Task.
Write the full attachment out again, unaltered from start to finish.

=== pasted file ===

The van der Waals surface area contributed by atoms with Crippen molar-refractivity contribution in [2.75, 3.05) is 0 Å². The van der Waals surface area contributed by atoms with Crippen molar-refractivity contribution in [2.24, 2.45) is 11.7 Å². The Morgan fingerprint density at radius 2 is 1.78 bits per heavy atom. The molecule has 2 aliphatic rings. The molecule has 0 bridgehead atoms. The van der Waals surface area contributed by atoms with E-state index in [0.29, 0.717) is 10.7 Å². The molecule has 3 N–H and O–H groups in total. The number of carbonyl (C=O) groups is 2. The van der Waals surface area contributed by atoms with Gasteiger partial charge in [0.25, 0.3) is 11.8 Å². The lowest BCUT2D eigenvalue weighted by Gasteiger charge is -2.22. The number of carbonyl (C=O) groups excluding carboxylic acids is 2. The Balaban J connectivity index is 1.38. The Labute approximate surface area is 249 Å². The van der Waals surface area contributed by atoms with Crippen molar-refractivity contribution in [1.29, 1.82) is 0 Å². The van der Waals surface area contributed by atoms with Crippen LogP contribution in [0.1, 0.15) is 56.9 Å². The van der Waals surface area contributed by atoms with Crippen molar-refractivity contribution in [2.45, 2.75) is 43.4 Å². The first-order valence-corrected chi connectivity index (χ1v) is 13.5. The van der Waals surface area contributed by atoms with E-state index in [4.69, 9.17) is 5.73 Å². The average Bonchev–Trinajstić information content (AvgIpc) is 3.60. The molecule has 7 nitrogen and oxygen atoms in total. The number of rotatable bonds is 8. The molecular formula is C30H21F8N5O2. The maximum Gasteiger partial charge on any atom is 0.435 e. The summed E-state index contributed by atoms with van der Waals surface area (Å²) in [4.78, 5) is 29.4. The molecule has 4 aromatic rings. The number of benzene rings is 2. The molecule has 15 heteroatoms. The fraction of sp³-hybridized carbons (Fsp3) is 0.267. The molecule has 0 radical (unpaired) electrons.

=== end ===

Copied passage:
The van der Waals surface area contributed by atoms with Crippen molar-refractivity contribution in [2.75, 3.05) is 0 Å². The van der Waals surface area contributed by atoms with Crippen molar-refractivity contribution in [2.24, 2.45) is 11.7 Å². The Morgan fingerprint density at radius 2 is 1.78 bits per heavy atom. The molecule has 2 aliphatic rings. The molecule has 0 bridgehead atoms. The van der Waals surface area contributed by atoms with E-state index in [0.29, 0.717) is 10.7 Å². The molecule has 3 N–H and O–H groups in total. The number of carbonyl (C=O) groups is 2. The van der Waals surface area contributed by atoms with Gasteiger partial charge in [0.25, 0.3) is 11.8 Å². The lowest BCUT2D eigenvalue weighted by Gasteiger charge is -2.22. The number of carbonyl (C=O) groups excluding carboxylic acids is 2. The Balaban J connectivity index is 1.38. The Labute approximate surface area is 249 Å². The van der Waals surface area contributed by atoms with Crippen molar-refractivity contribution in [1.29, 1.82) is 0 Å². The van der Waals surface area contributed by atoms with Crippen LogP contribution in [0.1, 0.15) is 56.9 Å². The van der Waals surface area contributed by atoms with Crippen molar-refractivity contribution in [2.45, 2.75) is 43.4 Å². The first-order valence-corrected chi connectivity index (χ1v) is 13.5. The van der Waals surface area contributed by atoms with E-state index in [4.69, 9.17) is 5.73 Å². The average Bonchev–Trinajstić information content (AvgIpc) is 3.60. The molecule has 7 nitrogen and oxygen atoms in total. The number of rotatable bonds is 8. The molecular formula is C30H21F8N5O2. The maximum Gasteiger partial charge on any atom is 0.435 e. The summed E-state index contributed by atoms with van der Waals surface area (Å²) in [4.78, 5) is 29.4. The molecule has 4 aromatic rings. The number of benzene rings is 2. The molecule has 15 heteroatoms. The fraction of sp³-hybridized carbons (Fsp3) is 0.267. The molecule has 0 radical (unpaired) electrons.